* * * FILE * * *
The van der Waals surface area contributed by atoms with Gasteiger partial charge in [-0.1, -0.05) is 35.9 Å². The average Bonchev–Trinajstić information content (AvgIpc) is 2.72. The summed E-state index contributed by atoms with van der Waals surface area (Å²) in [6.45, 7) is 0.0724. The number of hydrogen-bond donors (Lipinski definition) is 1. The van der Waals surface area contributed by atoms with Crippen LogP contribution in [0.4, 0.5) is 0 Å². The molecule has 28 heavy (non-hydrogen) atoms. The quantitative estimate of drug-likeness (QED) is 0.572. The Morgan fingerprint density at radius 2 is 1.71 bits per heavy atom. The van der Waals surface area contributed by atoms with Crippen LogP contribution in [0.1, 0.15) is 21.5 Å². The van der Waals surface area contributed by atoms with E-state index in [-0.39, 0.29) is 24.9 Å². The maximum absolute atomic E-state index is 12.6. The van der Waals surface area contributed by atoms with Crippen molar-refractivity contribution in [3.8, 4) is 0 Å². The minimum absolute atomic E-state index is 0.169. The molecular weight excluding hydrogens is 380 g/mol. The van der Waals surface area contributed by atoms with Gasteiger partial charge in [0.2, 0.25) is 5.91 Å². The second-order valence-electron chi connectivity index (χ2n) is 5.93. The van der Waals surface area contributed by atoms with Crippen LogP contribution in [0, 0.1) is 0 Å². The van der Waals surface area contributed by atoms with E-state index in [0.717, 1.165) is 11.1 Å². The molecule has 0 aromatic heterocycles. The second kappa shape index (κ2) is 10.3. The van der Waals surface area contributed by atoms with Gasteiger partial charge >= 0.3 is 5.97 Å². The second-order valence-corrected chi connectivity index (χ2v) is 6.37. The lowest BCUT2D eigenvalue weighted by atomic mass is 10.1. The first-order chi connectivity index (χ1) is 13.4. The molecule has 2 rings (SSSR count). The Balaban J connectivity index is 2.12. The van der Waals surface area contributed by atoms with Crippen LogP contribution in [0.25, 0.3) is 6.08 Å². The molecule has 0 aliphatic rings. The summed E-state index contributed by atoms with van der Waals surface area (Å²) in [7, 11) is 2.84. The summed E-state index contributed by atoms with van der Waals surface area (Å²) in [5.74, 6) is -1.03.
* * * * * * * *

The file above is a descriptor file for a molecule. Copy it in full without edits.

The van der Waals surface area contributed by atoms with Gasteiger partial charge in [-0.1, -0.05) is 35.9 Å². The average Bonchev–Trinajstić information content (AvgIpc) is 2.72. The summed E-state index contributed by atoms with van der Waals surface area (Å²) in [6.45, 7) is 0.0724. The number of hydrogen-bond donors (Lipinski definition) is 1. The van der Waals surface area contributed by atoms with Crippen LogP contribution in [0.4, 0.5) is 0 Å². The molecule has 28 heavy (non-hydrogen) atoms. The quantitative estimate of drug-likeness (QED) is 0.572. The Morgan fingerprint density at radius 2 is 1.71 bits per heavy atom. The van der Waals surface area contributed by atoms with Crippen LogP contribution in [0.1, 0.15) is 21.5 Å². The van der Waals surface area contributed by atoms with E-state index in [-0.39, 0.29) is 24.9 Å². The maximum absolute atomic E-state index is 12.6. The van der Waals surface area contributed by atoms with Crippen molar-refractivity contribution in [3.8, 4) is 0 Å². The minimum absolute atomic E-state index is 0.169. The molecular weight excluding hydrogens is 380 g/mol. The van der Waals surface area contributed by atoms with Gasteiger partial charge in [0.2, 0.25) is 5.91 Å². The second-order valence-electron chi connectivity index (χ2n) is 5.93. The van der Waals surface area contributed by atoms with Crippen LogP contribution in [0, 0.1) is 0 Å². The van der Waals surface area contributed by atoms with E-state index in [0.717, 1.165) is 11.1 Å². The molecule has 0 aromatic heterocycles. The second kappa shape index (κ2) is 10.3. The van der Waals surface area contributed by atoms with Gasteiger partial charge >= 0.3 is 5.97 Å². The second-order valence-corrected chi connectivity index (χ2v) is 6.37. The lowest BCUT2D eigenvalue weighted by atomic mass is 10.1. The first-order chi connectivity index (χ1) is 13.4. The molecule has 2 rings (SSSR count). The Balaban J connectivity index is 2.12. The van der Waals surface area contributed by atoms with Crippen LogP contribution in [0.25, 0.3) is 6.08 Å². The molecule has 0 aliphatic rings. The summed E-state index contributed by atoms with van der Waals surface area (Å²) in [7, 11) is 2.84. The summed E-state index contributed by atoms with van der Waals surface area (Å²) in [5.74, 6) is -1.03.